FEWER patients were waiting for routine treatment at Shropshire Community Health Trust in March, despite the backlog rising to a record level nationally.

NHS statistics show 2,839 patients were on the waiting list for non-urgent treatment under the care of a consultant at Shropshire Community Health NHS Trust at the end of March.

This was up from 2,473 at the end of February, but down from March 2020 when there were 4,748 waiting.

Across England, 5 million people were waiting for treatment at this time – the highest number since records began in August 2007.

That figure was 4.7 million at the end of February.

The Royal College of Surgeons said the task ahead for NHS workers was vast following an "unimaginably difficult year".

Vice president Tim Mitchell said: “With the number of Covid-19 patients in hospital at the lowest it has been since September last year, the recovery of planned surgery is fortunately now well underway.

"Still, any prospect of chiselling down the waiting list, which is now 5 million people, is premature, because new patients are presenting daily.

"The task ahead is vast and many of the staff that support surgeons to operate, anaesthetists and nurses, are running on fumes after an unimaginably difficult year helping out on Covid-19 wards.”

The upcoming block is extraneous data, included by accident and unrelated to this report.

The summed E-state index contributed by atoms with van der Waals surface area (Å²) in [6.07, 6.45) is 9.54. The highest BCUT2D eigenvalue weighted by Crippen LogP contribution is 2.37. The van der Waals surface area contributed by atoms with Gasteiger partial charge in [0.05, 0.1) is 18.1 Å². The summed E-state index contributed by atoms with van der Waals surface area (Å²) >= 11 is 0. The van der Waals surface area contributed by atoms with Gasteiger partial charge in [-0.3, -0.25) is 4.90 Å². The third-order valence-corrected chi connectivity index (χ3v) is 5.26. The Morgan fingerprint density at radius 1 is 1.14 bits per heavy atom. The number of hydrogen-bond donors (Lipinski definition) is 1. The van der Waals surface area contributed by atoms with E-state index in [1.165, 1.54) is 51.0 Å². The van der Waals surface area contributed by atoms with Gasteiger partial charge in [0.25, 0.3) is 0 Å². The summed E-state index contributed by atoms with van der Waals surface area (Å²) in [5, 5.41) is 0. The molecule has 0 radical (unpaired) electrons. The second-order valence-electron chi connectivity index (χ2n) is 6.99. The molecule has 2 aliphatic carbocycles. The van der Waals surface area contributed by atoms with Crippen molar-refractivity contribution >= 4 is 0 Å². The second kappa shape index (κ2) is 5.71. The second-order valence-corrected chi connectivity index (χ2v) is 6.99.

NHS rules state that patients referred for non-urgent treatments under the care of a consultant should start treatment within 18 weeks.

The number of people waiting at least a year for treatment across England has risen to 436,100 – the highest monthly figure since August 2007.

At Shropshire Community Health Trust, 71 patients had been waiting this long as of the end of March.

The figures were released on the same day the NHS announced it will spend £160 million on an initiative to find new ways of tackling the vast backlog of care.

Money will be given to hospitals for mobile scanning trucks, carry out surgery in evenings and at weekends and to provide "virtual wards" where patients can be continually monitored while outside hospital.

Amanda Pritchard, NHS chief operating officer, said: "The additional support announced today will help us create a blueprint for continuing that progress over summer and beyond, in a way that doesn’t heap extra pressure on staff, so that as many people as possible benefit from the world-class care the NHS provides.”

The investment has been welcomed by the NHS Confederation, which represents organisations in the health service.

But Danny Mortimer, chief executive of the body, said there were "bigger, bolder" moves the Government needed like providing more capital funding to NHS trusts to take to help with demand.